CPI data higher than expected
Grocery inflation in Canada surged again in November as the price of basics like bread, eggs and dairy products shot up.
Prices for food purchased from stores rose 11.4 per cent last month compared with a year ago, up from an 11 per cent gain in October, according to Statistics Canada numbers released Wednesday.
Grocery prices have now risen at a faster pace than overall inflation for 12 months in a row.
The country's annual inflation rate edged down slightly in November to 6.8 per cent.
Coffee and tea prices were up 16.8 per cent in November while items such as butter climbed 23.1 per cent, eggs rose 16.7 per cent and bread, rolls and buns were up 18.2 per cent.
Other items to jump in price include sugar and syrup, up 18.8 per cent year-over-year, pasta products up 17.1 per cent, lettuce up 31.9 and flour and flour-based mixes up 20.5 per cent.
Rising grocery prices is a global phenomenon, with countries like France, Germany and the U.K. posting even higher food inflation rates than Canada last month, said Sylvain Charlebois, professor of food distribution and policy at Dalhousie University.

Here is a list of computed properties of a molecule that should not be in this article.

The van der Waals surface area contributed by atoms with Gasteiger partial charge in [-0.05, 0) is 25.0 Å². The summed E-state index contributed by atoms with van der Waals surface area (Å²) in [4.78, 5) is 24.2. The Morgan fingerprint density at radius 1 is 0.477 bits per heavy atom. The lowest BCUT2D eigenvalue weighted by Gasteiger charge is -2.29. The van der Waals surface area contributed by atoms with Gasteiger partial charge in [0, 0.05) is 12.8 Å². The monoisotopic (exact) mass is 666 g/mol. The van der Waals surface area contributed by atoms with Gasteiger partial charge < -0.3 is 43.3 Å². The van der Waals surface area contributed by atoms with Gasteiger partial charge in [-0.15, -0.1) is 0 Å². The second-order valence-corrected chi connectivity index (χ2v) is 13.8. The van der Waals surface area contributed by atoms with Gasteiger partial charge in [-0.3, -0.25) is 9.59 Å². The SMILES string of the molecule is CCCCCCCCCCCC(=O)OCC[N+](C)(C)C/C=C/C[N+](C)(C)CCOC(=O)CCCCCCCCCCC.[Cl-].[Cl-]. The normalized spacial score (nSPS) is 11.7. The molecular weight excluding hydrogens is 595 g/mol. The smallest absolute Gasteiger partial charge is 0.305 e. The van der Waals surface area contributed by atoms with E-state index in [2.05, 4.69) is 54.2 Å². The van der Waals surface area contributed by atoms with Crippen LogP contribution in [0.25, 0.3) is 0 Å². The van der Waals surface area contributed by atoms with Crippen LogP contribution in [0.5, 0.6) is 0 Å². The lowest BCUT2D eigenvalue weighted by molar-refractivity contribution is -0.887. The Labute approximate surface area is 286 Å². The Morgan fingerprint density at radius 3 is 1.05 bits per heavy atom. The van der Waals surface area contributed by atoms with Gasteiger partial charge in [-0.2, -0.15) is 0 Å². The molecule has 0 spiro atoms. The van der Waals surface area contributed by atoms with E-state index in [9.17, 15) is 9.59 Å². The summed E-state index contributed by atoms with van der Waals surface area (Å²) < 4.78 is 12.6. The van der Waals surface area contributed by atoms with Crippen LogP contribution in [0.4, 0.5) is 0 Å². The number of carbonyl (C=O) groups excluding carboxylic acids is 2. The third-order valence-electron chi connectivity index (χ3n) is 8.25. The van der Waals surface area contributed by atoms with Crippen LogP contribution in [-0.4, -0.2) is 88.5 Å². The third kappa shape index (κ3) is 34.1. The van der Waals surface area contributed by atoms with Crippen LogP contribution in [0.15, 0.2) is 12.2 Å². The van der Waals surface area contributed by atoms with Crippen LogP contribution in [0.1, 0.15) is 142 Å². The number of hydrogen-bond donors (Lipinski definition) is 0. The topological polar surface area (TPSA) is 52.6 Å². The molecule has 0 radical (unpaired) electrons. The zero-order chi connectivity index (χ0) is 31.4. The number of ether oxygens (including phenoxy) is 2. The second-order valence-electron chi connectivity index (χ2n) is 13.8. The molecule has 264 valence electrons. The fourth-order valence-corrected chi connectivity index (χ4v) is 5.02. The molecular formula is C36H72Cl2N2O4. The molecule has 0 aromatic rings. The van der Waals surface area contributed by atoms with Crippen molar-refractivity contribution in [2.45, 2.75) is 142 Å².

Still, much of Canada's food is produced domestically, and prices are increasing due to a host of factors including higher labour, input and energy costs, he said.
"A lot of collective agreements are being negotiated with wage increases of over five per cent and that's putting pressure on the cost to produce anything," Charlebois said. "One example is the packaging that food companies use. We've seen prices of packaging like egg cartons go up significantly."
It could be some time before Canadians see food prices stabilize, he added.
"We're still in this for the next four to six months," Charlebois said. "We are expecting things to come down in the spring."